I’ve spent years in environment where we put a big emphasis to hire only the best of the best. Where the goal was to have a team of overachievers. Mottos like “no one was hired to be mediocre” where often quoted. But how do you actually know if someone, or in fact, if you are mediocre? How do you know you are not the over-achiever you believe you are?
Let’s face it. All of us believe that we are better than others. At least in some ways. “I’m definitely better driver than most of the others. I’m much better manager. I’m really good parent. I’m a great listener and always annoyed when I need to constantly talk so others see it.”
Merriam-Webber describes mediocre as “of moderate or low quality, value, ability, or performance: ordinary, so-so”. This is of course relative to the task you are doing. You can be a great driver and a mediocre cook. Whether you are mediocre at something is a result of your priorities, skills, attitude and effort you put into a given activity.
So how do you recognize that you are mediocre?
Considering how quickly the world around us changes the best way to see whether you are mediocre or not is to look at how you respond to the changes. Do you embrace change and constantly learn to keep up with the world? Or do you just sit back and wait what will happen to you? If the later applies, you are most likely mediocre. You are the one who is left behind by the forward moving world around you.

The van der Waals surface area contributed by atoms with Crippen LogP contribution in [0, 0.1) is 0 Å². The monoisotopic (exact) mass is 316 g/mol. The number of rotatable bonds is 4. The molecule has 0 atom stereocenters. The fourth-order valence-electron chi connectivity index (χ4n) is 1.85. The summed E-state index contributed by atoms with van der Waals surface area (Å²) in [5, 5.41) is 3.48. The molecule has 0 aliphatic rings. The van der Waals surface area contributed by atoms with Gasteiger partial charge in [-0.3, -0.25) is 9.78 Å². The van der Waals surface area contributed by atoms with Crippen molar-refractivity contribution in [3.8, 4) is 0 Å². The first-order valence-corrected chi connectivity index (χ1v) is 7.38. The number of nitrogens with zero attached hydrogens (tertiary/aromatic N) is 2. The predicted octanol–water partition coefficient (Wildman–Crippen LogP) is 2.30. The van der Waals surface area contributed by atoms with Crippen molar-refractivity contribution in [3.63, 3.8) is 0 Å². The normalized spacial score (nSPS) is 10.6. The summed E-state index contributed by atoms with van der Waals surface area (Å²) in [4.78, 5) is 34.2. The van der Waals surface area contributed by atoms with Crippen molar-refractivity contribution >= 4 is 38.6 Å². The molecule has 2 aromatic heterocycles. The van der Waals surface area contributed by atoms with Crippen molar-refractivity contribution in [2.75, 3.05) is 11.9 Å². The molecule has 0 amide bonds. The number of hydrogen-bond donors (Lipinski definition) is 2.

You don’t give your best
Mediocre people sort of give up on improving and even on giving their best. They just plow through the day doing what needs to be done but without much interest and with no intention of going above and beyond. So if you find yourself doing just what is necessary and not more than you are most likely a mediocre employee.
You don’t mind that you are not giving your best
Doing just the bare minimum and not giving your best is a strong indicator, but what really seals the deal of your mediocrity is when you don’t give your best and you don’t mind. It just doesn’t bother you. For any achiever or over-achiever doing work that is not particularly good really worries him or her.
Over-achievers are different
Any over-achiever strives to be better and better. You don’t necessarily need to be the best at any given task but you always try to do the best you can. What more, you always strive to learn and to improve. You want to do your best job today, but you want to do even a bit better job tomorrow. That is what drives achievers. And that is what turns them into over-achievers.
We are going through phases
Even the over-achievers have their down times. Not everything always goes right and not every day is your best. It is that internal voice that tells you that you didn’t do a good job and makes you dissatisfied, that voice is also telling you that you are over-achiever who had a bad day.
So the million dollar question is: “Is it OK to be mediocre?” And the answer really depends on your worldview, internal drives and what makes you happy. For someone to be mediocre is totally fine and they should never feel bad about it (in fact, by definition, they don’t) or try to change it, because being over-achiever very often also mean setting high bars and constantly chasing being better and better. And that doesn’t necessarily mean a happier life.
What is your take on mediocre employees? Are you fine having such people on your team or do you believe there is something wrong with them? And how do you see yourself?
Originally posted at LinkedIn.